In a summary report released to its membership on March 3, the Nuclear Energy Institute lauded the nation’s commercial nuclear industry for reactor performance in 2019, citing “record highs” in electricity generation and capacity factors.
The 98 U.S. nuclear reactors operating in 2019 generated 809.4 million megawatt-hours of electricity, the most since the inception of commercial nuclear power in 1957, according to NEI (see Fig. 1).
The U.S. fleet achieved a 93.4 percent average capacity factor, the highest ever, NEI said (see Fig. 2), adding that these sustained percentages mean that there is more nuclear-generated electricity today from a smaller number of reactors. For example, in 1989, it would have taken 32 additional reactors compared to 2019 to generate the same amount of electricity.
NEI found that in 2019, the average total generating cost for nuclear energy, including fuel, capital, and operations costs, was $30.42 per MWh—a decrease of $2.49/MWh, or 7.6 percent, from the 2018 total generation cost of $32.91/MWh (see Fig. 3).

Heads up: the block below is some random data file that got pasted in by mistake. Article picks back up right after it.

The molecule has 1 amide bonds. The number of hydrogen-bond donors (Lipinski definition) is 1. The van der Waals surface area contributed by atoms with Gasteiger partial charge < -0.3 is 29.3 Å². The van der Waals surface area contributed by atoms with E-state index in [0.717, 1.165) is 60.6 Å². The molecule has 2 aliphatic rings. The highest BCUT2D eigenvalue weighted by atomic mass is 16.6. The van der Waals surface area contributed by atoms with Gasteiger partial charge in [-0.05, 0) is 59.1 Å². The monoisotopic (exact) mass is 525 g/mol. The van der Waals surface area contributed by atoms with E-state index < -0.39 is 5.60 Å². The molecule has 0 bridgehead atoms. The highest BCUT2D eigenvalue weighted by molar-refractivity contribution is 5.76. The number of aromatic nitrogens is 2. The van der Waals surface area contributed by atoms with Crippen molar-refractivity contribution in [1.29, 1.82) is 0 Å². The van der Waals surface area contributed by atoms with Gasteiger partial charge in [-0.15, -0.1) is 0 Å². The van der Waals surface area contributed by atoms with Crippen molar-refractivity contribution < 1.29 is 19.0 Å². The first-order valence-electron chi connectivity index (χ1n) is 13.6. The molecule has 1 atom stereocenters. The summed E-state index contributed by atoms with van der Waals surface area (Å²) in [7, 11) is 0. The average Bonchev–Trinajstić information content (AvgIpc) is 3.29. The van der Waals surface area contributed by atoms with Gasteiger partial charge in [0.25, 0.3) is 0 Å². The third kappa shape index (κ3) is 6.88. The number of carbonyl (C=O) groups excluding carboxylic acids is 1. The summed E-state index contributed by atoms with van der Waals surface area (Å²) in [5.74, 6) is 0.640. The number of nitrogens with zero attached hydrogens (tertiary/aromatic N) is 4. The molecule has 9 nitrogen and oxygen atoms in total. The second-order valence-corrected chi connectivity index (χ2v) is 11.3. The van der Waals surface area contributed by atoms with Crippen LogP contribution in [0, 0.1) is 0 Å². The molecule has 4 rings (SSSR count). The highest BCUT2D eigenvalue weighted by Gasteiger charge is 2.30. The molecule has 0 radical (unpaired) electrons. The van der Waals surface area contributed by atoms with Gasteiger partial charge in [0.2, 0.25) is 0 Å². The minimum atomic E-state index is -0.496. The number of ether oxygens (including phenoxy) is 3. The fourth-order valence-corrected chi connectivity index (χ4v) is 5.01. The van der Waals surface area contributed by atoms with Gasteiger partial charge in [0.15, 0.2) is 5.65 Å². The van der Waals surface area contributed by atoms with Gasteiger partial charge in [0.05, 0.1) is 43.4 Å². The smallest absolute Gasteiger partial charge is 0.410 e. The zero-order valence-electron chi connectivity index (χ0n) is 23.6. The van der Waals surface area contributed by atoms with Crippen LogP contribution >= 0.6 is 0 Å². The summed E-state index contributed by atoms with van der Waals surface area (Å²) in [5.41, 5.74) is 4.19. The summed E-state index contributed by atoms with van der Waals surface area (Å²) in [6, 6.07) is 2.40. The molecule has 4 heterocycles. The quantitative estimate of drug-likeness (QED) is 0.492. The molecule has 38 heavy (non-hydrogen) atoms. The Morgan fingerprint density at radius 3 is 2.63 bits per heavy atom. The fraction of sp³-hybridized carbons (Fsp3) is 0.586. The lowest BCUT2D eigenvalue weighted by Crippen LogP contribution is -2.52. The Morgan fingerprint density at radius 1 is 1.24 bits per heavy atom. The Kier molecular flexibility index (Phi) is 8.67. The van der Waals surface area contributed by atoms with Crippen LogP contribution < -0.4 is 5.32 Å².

The 2019 amounts used in the report were collected by the Electric Utility Cost Group (EUCG), with cost data from prior years converted to 2019 dollars for accurate historical comparisons. According to NEI, 2019’s total costs are the lowest since EUCG started collecting industry-wide costs in 2002.
More specifically, the 2019 average operations cost was $18.55/MWh, capital cost was $5.72/MWh, and fuel cost was $6.15/MWh. Compared to 2018, operations costs decreased by $1.57/MWh (7.8 percent reduction), capital costs decreased by $0.60/MWh (9.5 percent reduction), and fuel costs decreased by $0.32/MWh (4.9 percent reduction). The latest operations cost is the lowest since EUCG started collecting industry-wide data in 2002, NEI said.
At this writing, the full annual NEI report, Nuclear by the Numbers, was to be published later in March.